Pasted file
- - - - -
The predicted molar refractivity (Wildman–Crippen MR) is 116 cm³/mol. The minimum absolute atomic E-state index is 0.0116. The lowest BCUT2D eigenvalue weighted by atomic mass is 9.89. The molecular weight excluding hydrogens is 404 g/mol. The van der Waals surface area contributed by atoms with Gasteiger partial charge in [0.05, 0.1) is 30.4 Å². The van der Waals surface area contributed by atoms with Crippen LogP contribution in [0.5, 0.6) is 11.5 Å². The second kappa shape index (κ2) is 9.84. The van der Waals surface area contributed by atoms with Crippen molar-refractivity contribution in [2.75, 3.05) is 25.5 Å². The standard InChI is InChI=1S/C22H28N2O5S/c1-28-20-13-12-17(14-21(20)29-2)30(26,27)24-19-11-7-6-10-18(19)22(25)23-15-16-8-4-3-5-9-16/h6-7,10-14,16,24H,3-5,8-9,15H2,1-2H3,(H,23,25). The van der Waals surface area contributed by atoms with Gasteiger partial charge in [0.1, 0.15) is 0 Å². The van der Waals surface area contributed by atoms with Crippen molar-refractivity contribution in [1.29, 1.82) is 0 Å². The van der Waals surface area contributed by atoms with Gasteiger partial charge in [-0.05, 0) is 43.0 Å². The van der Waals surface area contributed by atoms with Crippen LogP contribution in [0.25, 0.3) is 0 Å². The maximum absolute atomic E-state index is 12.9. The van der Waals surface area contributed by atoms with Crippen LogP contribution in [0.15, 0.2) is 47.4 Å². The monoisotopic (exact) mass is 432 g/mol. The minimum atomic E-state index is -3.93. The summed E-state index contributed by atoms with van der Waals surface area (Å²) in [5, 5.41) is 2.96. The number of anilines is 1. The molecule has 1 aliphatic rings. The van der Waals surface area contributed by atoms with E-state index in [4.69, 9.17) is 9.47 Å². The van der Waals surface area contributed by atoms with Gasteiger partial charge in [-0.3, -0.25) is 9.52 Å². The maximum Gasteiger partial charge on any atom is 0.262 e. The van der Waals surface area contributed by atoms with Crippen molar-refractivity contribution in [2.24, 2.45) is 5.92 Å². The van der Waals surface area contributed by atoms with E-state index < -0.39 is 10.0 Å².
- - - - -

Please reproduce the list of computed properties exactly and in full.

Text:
The predicted molar refractivity (Wildman–Crippen MR) is 116 cm³/mol. The minimum absolute atomic E-state index is 0.0116. The lowest BCUT2D eigenvalue weighted by atomic mass is 9.89. The molecular weight excluding hydrogens is 404 g/mol. The van der Waals surface area contributed by atoms with Gasteiger partial charge in [0.05, 0.1) is 30.4 Å². The van der Waals surface area contributed by atoms with Crippen LogP contribution in [0.5, 0.6) is 11.5 Å². The second kappa shape index (κ2) is 9.84. The van der Waals surface area contributed by atoms with Crippen molar-refractivity contribution in [2.75, 3.05) is 25.5 Å². The standard InChI is InChI=1S/C22H28N2O5S/c1-28-20-13-12-17(14-21(20)29-2)30(26,27)24-19-11-7-6-10-18(19)22(25)23-15-16-8-4-3-5-9-16/h6-7,10-14,16,24H,3-5,8-9,15H2,1-2H3,(H,23,25). The van der Waals surface area contributed by atoms with Gasteiger partial charge in [0.1, 0.15) is 0 Å². The van der Waals surface area contributed by atoms with Crippen molar-refractivity contribution in [1.29, 1.82) is 0 Å². The van der Waals surface area contributed by atoms with Gasteiger partial charge in [-0.05, 0) is 43.0 Å². The van der Waals surface area contributed by atoms with Crippen LogP contribution in [0.25, 0.3) is 0 Å². The maximum absolute atomic E-state index is 12.9. The van der Waals surface area contributed by atoms with Crippen LogP contribution in [0.15, 0.2) is 47.4 Å². The monoisotopic (exact) mass is 432 g/mol. The minimum atomic E-state index is -3.93. The summed E-state index contributed by atoms with van der Waals surface area (Å²) in [5, 5.41) is 2.96. The number of anilines is 1. The molecule has 1 aliphatic rings. The van der Waals surface area contributed by atoms with E-state index in [4.69, 9.17) is 9.47 Å². The van der Waals surface area contributed by atoms with Gasteiger partial charge in [-0.3, -0.25) is 9.52 Å². The maximum Gasteiger partial charge on any atom is 0.262 e. The van der Waals surface area contributed by atoms with Crippen molar-refractivity contribution in [2.24, 2.45) is 5.92 Å². The van der Waals surface area contributed by atoms with E-state index < -0.39 is 10.0 Å².